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The 2nd Tufnell Park Film Club Shorter Film Festival

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After the success of 2017's inaugural Tufnell Park Film Club Shorter Film Festival we've decided to do it again. We hope you can join us for a whole day of screenings, where each film is under an hour long. Here's what we've got in store...

(Download programme as PDF)


The Great Train Robbery (Edwin S Porter, USA, 1903) - 12 mins

We begin with one of the earliest existing films in American cinema - one considered a milestone in filmmaking. Not only does The Great Train Robbery present the audience with an actual narrative story (gang robs train; gang pursued by posse) but it uses a number of then-unconventional techniques, including composite editing, on-location shooting (in New Jersey), and frequent camera movement. The film is one of the earliest to use the technique of cross-cutting, in which two scenes are shown to be occurring simultaneously but in different locations and some prints were also hand-coloured.

Sherlock Jr (Buster Keaton, USA, 1924) - 45 mins

Buster Keaton's silent comedy classic concerns a mild-mannered film projectionist (Keaton) who longs to be a detective and puts his meagre skills to work when he is framed by a love- rival for a crime he didn’t commit. We're still in the foothills of American cinema and already it's getting all self-reflective.

INTERMISSION - 1.30pm - 1.45pm


La souriante Madame Beudet (Germaine Dulac, France, 1924) - 38 mins

Germaine Dermoz stars as the eponymous Madame Beudet: an intelligent woman trapped in a loveless marriage. Directed by pioneering avant-garde cinema director Germaine Dulac, this silent impressionist film is considered by many to be one of the first truly feminist films.

INTERMISSION - 2.30pm - 3.00pm


Meet Marlon Brando (David & Albert Maysles, USA, 1966) - 28 mins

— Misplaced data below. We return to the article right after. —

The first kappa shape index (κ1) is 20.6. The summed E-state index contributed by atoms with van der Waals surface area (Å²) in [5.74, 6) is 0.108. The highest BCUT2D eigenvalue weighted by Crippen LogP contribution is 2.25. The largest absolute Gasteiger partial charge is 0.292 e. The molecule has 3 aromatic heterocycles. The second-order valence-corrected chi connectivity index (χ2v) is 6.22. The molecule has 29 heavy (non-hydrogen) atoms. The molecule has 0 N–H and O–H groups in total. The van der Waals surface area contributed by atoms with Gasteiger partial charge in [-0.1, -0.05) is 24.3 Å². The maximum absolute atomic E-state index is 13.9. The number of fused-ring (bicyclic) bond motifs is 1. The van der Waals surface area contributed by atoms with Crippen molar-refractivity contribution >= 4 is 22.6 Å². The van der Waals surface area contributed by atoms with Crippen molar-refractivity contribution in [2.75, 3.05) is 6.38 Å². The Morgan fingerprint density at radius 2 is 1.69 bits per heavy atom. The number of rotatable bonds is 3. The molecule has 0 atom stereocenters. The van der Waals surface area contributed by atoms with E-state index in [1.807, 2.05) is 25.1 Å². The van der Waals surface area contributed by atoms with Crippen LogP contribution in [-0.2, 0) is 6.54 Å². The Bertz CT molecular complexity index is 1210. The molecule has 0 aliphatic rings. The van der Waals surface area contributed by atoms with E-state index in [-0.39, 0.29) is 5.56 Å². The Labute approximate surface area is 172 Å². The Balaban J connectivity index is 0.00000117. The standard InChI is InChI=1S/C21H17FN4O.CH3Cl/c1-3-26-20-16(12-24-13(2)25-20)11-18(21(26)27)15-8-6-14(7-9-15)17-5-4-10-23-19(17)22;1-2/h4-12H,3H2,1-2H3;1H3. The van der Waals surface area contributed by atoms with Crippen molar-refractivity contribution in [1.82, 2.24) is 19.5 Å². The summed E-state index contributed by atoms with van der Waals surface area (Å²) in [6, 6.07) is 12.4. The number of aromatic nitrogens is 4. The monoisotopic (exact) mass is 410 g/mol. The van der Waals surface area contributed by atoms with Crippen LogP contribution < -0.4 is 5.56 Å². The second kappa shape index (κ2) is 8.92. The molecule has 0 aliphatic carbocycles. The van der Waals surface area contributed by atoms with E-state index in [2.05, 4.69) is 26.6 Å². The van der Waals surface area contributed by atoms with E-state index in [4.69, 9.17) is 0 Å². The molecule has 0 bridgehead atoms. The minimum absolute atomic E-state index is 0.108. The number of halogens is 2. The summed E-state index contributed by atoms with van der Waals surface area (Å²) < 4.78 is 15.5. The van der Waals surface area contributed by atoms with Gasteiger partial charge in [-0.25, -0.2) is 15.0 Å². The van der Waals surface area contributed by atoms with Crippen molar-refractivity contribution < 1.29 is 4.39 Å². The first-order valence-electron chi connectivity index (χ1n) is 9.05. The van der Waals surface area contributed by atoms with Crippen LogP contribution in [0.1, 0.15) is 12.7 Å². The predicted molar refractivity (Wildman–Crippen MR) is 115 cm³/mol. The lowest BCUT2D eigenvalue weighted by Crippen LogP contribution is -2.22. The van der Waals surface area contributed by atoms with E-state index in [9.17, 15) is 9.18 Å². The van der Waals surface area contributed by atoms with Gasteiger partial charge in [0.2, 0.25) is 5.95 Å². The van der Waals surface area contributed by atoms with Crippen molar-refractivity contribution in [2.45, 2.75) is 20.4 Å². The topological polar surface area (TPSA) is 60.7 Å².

Documentary film-makers the Maysles brothers turn their cameras on Marlon Brando - holed up in a New York hotel room on press junket duties for his forthcoming movie, Morituri. But as journalists troop dutifully in with their earnest questions about the film, they find Brando unwilling to talk about it. Instead, he is more interested in larking about and turning on the charm - especially evident when being interviewed by a former winner of the Miss USA competition. A candid glimpse of an off-duty icon.

Italianamerican (Martin Scorsese, USA, 1974) - 49 mins

Shot on 16mm film in the Manhattan apartment on Elizabeth Street where he grew up, ItalianAmerican is the record of a conversation between Scorsese and his parents, Charles and Catherine. Their convivial discussions cover life in Post-War Italy, the struggles of tenement life for Italian immigrants in New York City, and the Scorsese family recipe for meatball sauce.

INTERMISSION - 4.30pm - 4.45pm


Meshes of the Afternoon (Maya Deren and Alexander Hammid, USA, 1943)  - 18 mins

A woman falls asleep and her dark inner desires play out on-screen as dreams that may or may not be happening in reality. Through repetitive images, creative editing, distinct camera angles, and slow motion, this surrealist film depicts a world in which it is more and more difficult to catch reality.

Les bicyclettes de Belsize (Douglas Hickox, UK, 1968) - 29 mins

A musical love story set around the streets of Hampstead in which a young man falls for a model after crashing his bicycle into a billboard featuring her.

INTERMISSION - 5.35pm - 5.50pm


Stanley Kubrick's Boxes (Jon Ronson, UK, 2008) - 48mins

Stanley Kubrick’s widow grants investigative journalist Jon Ronson access to Stanley Kubrick’s personal archive of over 1,000 boxes of meticulously organised movie-related materials. An eye-opening glance into the hidden workings of an obsessive genius.

INTERMISSION - 6.45pm - 7.00pm


Celluloid Jukebox (Various)

A selection of great music videos made by great movie directors. Featuring such talent as DA Pennebaker, Spike Lee, Derek Jarman, George Dunning, Terry Gilliam, Jonathan Demme and Floria Sigismondi.

INTERMISSION - 7.45pm - 8.15pm


Momma Don’t Allow (Karel Reisz & Tony Richardson, UK, 1956) - 22 mins

Documentary about the Wood Green jazz scene of the mid-50s (stay with us) made by new wave / Kitchen Sink pioneers Karel Reisz (Saturday Night and Sunday Morning) and Tony Richardson (A Taste of Honey).

Under Night Streets (Ralph Keene, UK, 1958) - 20 mins

Documentary film about the track workers and 'fluffers' (no, not those 'fluffers'  - these are track cleaners) who maintain the London Underground system every night during the few hours when the trains are not running.

INTERMISSION - 9.15pm - 9.30pm


An Englishman Abroad (John Schlesinger, UK, 1983)

With Russian spies and the reheating of the Cold War once again in the news, we end on a topical note with Alan Bennett’s play based on the true story of a chance meeting in 1958 between actress Coral Browne and Guy Burgess, a member of the Cambridge spy ring who spied for the Soviet Union while an officer at MI6. Browne stars as herself and Alan Bates plays the charismatic Burgess.